Kilimanjaro Trek in aid of Alzheimer's
In February 2016, I will be trekking to the peak of Mount Kilimanjaro in aid of Alzheimer Scotland.
This statement tends to lead to questions such as “What exactly is Alzheimer’s Disease?” and “What does trekking to the peak of Mount Kilimanjaro actually entail?”.
While medical research continues to explore and better understand the potential causes and cures of Alzheimer’s, and until I personally complete the challenge, I don’t think I can confidently answer either question in full.
Nonetheless, like the challenge itself, I’ll give it my best shot…..
What exactly is Alzheimer’s Disease?
Alzheimer’s Disease it the most common form of Dementia, which is a set of symptoms that include memory loss and increased levels of difficulty with thinking, problem-solving or language.
Such symptoms occur when the brain is damaged, and connections are lost between nerve cells, subsequently leading to the death of such nerve cells and the loss of brain tissue. People with Alzheimer’s also have a shortage of important chemicals in their brain, which results in a loss of efficient transmission signals around the brain.
Dementia can affect every area of human thinking, feeling and behaviour, but each person with Dementia is different. How the illness affects someone will depend upon which area of their brain has been damaged.
As there is no current cure for Alzheimer’s, it is a progressive disease. This means that over time more parts of the brain are damaged and further symptoms develop. Therefore, it is vital that increased support and care is provided to those with Alzheimer’s Disease, as well as their carers and family.
Alzheimer Scotland – The Charity:
Alzheimer Scotland offers care, information and support to people with Dementia, and carers in Scotland. The charity is the leading Dementia organisation in Scotland, campaigning for the rights of people with Dementia and their families, as well as providing an extensive range of innovative and personalised support services.
Services include a 24-hour Freephone Dementia Helpline, Dementia Advisors, Nurses and medical research.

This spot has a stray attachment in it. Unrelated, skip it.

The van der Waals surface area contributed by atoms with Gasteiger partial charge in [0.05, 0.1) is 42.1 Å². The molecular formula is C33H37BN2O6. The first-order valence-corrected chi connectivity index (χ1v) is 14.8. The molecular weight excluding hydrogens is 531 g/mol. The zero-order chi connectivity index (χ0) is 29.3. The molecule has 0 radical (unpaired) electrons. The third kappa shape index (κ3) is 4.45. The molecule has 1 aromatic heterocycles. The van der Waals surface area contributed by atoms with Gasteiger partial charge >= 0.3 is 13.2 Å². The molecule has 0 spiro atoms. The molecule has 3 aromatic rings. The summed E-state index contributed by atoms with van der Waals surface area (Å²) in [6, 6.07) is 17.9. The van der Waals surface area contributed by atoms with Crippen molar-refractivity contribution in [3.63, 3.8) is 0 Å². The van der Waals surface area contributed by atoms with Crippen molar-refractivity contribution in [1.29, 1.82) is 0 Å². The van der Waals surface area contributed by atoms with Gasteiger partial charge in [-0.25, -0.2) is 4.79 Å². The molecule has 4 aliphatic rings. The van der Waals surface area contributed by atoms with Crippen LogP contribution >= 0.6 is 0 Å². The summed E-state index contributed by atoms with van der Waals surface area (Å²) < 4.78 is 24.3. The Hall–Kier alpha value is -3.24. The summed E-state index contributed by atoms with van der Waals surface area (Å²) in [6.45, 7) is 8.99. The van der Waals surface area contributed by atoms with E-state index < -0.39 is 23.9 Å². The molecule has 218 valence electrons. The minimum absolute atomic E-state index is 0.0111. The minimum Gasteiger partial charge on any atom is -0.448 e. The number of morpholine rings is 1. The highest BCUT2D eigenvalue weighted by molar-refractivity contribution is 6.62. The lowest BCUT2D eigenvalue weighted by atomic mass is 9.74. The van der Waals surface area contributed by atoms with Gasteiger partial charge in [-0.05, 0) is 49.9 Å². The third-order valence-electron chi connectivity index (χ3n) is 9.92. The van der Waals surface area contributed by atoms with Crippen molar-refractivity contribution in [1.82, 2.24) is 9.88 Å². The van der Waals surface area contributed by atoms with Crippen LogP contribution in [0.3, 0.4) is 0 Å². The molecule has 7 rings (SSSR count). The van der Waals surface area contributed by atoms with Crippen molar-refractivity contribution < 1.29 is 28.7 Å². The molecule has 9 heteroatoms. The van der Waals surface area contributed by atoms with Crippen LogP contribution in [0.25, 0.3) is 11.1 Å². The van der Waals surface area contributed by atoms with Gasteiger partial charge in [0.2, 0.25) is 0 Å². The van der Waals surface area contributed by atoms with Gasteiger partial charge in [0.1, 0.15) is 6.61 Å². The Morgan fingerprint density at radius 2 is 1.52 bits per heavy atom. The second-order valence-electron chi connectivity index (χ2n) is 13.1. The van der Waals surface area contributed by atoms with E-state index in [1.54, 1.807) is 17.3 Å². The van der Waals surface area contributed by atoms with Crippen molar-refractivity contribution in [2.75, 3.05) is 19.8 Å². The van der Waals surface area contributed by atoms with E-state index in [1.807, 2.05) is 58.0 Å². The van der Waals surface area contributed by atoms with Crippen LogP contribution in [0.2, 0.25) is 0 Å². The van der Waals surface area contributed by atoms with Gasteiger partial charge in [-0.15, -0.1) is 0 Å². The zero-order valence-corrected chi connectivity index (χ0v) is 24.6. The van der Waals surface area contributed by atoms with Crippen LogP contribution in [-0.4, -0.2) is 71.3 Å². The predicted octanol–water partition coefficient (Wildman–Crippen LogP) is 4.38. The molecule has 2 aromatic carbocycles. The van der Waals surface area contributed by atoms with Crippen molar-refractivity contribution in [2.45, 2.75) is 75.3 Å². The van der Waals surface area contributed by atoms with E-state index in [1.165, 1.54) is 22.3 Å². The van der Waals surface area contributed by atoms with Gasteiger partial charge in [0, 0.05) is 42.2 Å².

No one should have to go through Dementia alone, and I am raising funds and awareness to aid this cause.
For more information, please visit Alzheimer Scotland’s website by clicking here.
Why Mount Kilimanjaro?
Mount Kilimanjaro is one of the most impressive sights in Africa, and climbing Kilimanjaro is a truly great challenge. Rising majestically from the Savannah lands of northern Tanzania, Kilimanjaro soars to an impressive 5,895m high peak. It is the highest mountain in Africa and the largest free-standing mountain in the world.
The Machame route, which I will be trekking, approaches Kilimanjaro from the south, allowing gradual acclimatisation to the altitude, and takes me through dense tropical rainforest, moorland and scree until I reach Uhuru Peak, the highest point of Mount Kilimanjaro.
Here is my itinerary:
Day 1: Machame Gate to Machame Hut Camp – 3,100m. Trekking distance – approx. 18km / 5-7 hours
Day 2: Machame Hut Camp to Shira Camp – 3,840m. Trekking distance – approx. 9km / 4–6 hours
Day 3: Shira Camp to Barranco Camp – 3,900m. Trekking distance – approx. 15km / 6–7 hours
Day 4: Barranco Camp to Karanga Valley Camp – 4,100m. Trekking distance – approx. 6km / 3–4 hours
Day 5: Karanga Valley Camp to Barafu Hut Camp – 4,600m. Trekking distance – approx. 11km / 4 – 6 hours
Day 6: Barafu Hut Camp to Uhuru Peak – 5,896m. Then descend to Mweka.
Trekking distance – approx 6 km / 6-7 hours to Uhuru Peak
Trekking distance – approx 16km / 6-8 hours to Mweka Camp
Day 7 – Mweka Camp to Mweka Gate. Trekking distance – approx. 12km / 4-5 hours.
If you would like to support my charity efforts for Alzheimer’s, please donate by clicking on the below link. Every donation helps us reach our target of £7,300, and would be greatly appreciated.
While I have completed various runs (10km, Half Marathon etc.), I have never tested myself physically or mentally to a challenge such as Kilimanjaro. In order to raise funds and awareness for a charity which is caring and researching for a cause which has affected my own family, I felt the urge to test myself and push the boundaries.
I look forward to the training, preparation and challenge itself….but for now, the fundraising is paramount.